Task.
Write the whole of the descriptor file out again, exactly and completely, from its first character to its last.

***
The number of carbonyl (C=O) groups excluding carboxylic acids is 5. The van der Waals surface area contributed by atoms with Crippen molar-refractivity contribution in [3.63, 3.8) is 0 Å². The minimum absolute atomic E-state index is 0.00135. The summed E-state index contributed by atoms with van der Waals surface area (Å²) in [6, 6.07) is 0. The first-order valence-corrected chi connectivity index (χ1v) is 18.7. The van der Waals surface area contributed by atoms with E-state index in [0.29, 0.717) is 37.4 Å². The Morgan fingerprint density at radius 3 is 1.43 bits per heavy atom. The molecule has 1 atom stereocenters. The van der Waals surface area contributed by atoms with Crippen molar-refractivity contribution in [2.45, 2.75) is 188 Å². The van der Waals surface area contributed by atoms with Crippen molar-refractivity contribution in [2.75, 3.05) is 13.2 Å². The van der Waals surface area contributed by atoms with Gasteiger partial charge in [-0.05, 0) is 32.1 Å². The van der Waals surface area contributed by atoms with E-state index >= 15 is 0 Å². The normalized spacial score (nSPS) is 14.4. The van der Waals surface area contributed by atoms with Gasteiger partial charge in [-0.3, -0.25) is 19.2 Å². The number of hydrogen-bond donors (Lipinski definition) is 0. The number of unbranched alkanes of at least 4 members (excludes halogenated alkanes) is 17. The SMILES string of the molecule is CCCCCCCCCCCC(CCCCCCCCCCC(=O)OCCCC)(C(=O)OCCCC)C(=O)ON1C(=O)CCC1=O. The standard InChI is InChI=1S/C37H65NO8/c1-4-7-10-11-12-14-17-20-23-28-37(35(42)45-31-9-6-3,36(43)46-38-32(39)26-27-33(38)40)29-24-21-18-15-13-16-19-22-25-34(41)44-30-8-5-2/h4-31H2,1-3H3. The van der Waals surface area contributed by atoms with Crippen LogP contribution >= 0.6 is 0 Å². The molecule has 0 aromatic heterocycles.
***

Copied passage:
The number of carbonyl (C=O) groups excluding carboxylic acids is 5. The van der Waals surface area contributed by atoms with Crippen molar-refractivity contribution in [3.63, 3.8) is 0 Å². The minimum absolute atomic E-state index is 0.00135. The summed E-state index contributed by atoms with van der Waals surface area (Å²) in [6, 6.07) is 0. The first-order valence-corrected chi connectivity index (χ1v) is 18.7. The van der Waals surface area contributed by atoms with E-state index in [0.29, 0.717) is 37.4 Å². The Morgan fingerprint density at radius 3 is 1.43 bits per heavy atom. The molecule has 1 atom stereocenters. The van der Waals surface area contributed by atoms with Crippen molar-refractivity contribution in [2.45, 2.75) is 188 Å². The van der Waals surface area contributed by atoms with Crippen molar-refractivity contribution in [2.75, 3.05) is 13.2 Å². The van der Waals surface area contributed by atoms with Gasteiger partial charge in [-0.05, 0) is 32.1 Å². The van der Waals surface area contributed by atoms with E-state index >= 15 is 0 Å². The normalized spacial score (nSPS) is 14.4. The van der Waals surface area contributed by atoms with Gasteiger partial charge in [-0.3, -0.25) is 19.2 Å². The number of hydrogen-bond donors (Lipinski definition) is 0. The number of unbranched alkanes of at least 4 members (excludes halogenated alkanes) is 17. The SMILES string of the molecule is CCCCCCCCCCCC(CCCCCCCCCCC(=O)OCCCC)(C(=O)OCCCC)C(=O)ON1C(=O)CCC1=O. The standard InChI is InChI=1S/C37H65NO8/c1-4-7-10-11-12-14-17-20-23-28-37(35(42)45-31-9-6-3,36(43)46-38-32(39)26-27-33(38)40)29-24-21-18-15-13-16-19-22-25-34(41)44-30-8-5-2/h4-31H2,1-3H3. The van der Waals surface area contributed by atoms with Crippen LogP contribution >= 0.6 is 0 Å². The molecule has 0 aromatic heterocycles.